Knowledge is key: What you need to know about the most common childhood cancer in SA

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There are only a few specialised childhood cancer centres in Southern Africa.
There are only a few specialised childhood cancer centres in Southern Africa.

Leukaemia and lymphoma are two of the most prevalent cancers in children in South Africa with between 800 and 1000 children diagnosed annually. Tragically, it is estimated that half of the children with cancer in this country are never diagnosed.

Dr Marion Morkel, Chief Medical Officer at Sanlam, believes that we all need to educate ourselves so we can recognise the symptoms of cancer.

Below, Dr Morkel explains what can be done in the fight against leukaemia and lymphoma.

Knowledge is key

You must be aware of the symptoms related to leukaemia and lymphoma so that you can notify your health professional should you see these symptoms in your child.

Leukaemia

Leukaemia is the most common childhood cancer accounting for 25% of all cases in South Africa.

Symptoms include: 

  • bone and joint pain
  • fatigue
  • weakness
  • bleeding
  • fever
  • weight loss

Lymphoma

Lymphoma primarily originates from the lymph nodes and can often appear like any other illness that triggers an inflammatory response. 

Symptoms to look out for include: 

  • swollen lymph nodes in the neck, armpit or groin
  • weight loss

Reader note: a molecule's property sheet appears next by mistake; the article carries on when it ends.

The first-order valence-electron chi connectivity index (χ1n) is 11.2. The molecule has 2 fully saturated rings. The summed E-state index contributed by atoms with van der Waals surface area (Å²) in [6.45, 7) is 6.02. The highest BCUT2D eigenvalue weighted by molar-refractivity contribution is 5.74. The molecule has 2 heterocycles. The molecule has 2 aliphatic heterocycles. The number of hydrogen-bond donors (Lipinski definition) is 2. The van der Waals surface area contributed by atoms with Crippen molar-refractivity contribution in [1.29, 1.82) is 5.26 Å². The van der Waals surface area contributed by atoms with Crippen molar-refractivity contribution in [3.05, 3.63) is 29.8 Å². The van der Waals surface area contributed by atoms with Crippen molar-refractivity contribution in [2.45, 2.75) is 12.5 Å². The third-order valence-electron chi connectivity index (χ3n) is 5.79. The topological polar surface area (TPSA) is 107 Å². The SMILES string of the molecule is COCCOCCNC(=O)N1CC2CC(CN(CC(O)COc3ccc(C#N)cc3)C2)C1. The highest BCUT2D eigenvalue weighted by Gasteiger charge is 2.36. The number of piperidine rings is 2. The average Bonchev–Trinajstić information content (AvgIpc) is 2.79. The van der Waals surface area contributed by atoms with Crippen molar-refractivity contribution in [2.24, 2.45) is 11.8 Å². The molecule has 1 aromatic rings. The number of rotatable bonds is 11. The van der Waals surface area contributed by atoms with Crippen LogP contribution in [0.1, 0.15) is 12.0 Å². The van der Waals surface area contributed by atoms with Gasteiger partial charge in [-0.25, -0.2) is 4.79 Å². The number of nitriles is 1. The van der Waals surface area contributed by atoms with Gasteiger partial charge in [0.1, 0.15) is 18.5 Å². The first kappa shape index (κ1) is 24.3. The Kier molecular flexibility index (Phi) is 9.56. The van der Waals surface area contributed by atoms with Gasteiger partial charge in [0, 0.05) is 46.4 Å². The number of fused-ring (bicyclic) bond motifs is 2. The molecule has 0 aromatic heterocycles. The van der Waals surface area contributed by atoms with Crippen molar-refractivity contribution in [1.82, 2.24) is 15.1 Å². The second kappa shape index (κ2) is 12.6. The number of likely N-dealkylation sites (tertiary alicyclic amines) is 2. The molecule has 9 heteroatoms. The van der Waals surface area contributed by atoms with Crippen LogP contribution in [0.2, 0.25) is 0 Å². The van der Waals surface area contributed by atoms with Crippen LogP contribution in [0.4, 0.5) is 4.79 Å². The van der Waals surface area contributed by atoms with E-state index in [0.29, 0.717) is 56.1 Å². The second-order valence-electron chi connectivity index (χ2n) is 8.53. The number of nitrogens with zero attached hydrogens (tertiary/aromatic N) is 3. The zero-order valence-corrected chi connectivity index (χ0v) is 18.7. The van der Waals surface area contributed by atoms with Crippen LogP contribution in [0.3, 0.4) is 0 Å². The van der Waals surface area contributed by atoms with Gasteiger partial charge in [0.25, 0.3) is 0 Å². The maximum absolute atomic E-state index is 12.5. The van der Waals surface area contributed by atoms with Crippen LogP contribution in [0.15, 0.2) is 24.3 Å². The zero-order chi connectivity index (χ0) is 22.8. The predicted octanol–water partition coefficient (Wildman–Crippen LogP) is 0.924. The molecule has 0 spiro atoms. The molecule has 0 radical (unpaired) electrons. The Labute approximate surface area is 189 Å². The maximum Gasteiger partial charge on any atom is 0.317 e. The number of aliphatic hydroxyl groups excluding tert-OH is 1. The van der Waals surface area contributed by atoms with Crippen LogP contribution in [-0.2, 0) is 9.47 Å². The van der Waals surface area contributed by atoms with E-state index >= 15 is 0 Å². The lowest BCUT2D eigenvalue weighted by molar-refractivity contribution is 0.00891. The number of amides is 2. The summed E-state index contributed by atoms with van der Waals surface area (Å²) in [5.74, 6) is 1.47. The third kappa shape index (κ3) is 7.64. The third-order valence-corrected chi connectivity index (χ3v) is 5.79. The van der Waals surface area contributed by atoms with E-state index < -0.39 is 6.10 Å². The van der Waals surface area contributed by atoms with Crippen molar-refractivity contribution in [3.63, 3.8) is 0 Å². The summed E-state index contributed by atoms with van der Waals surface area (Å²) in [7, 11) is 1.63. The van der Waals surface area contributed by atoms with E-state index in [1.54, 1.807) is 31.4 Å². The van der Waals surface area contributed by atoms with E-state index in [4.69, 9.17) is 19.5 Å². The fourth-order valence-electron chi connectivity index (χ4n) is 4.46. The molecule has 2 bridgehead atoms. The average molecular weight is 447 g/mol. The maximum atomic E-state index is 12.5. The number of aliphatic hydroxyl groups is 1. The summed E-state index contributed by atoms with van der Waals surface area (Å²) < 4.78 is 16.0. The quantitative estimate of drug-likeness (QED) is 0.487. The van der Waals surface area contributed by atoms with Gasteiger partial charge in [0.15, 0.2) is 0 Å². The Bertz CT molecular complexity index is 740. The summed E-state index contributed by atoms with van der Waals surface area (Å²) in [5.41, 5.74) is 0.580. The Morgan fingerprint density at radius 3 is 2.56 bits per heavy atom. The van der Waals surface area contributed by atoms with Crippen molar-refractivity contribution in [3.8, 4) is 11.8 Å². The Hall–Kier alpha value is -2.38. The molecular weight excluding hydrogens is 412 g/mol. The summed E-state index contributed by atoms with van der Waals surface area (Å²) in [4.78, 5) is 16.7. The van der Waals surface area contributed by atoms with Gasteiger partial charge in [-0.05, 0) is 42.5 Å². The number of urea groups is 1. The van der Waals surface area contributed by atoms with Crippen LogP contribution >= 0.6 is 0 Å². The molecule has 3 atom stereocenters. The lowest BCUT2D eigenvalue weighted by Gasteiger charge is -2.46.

• fever
  • sweats 
  • weakness

While other childhood illnesses can present in the same manner as leukaemia and lymphoma, health professionals have been trained to look out for symptoms that persist after routine treatment and will conduct tests to rule out the possibility of these childhood blood-related cancers.

Parents are encouraged to consult their doctor if there are any concerns about their child’s health.

ALSO READ | Should I be worried if my child has pain in his tummy?

Register to become a blood stem cell (bone marrow) donor

The Sunflower Fund is a non-profit organisation that fights blood diseases through a blood stem cell transplant which replaces a person’s defective stem cells with healthy ones and can be a potentially life-saving treatment for more than 70 different diseases.

Kim Webster, Head of Communications at The Sunflower Fund advises that finding a matching donor for a stem cell transplant is not as easy as finding a blood type match.

There is only a 1:100 000 chance of a patient finding their life-saving match with siblings only having a 25% chance of a match.

You can register to become a donor online via www.sunflowerfund.org.

Submitted to Parent24 by Atmosphere

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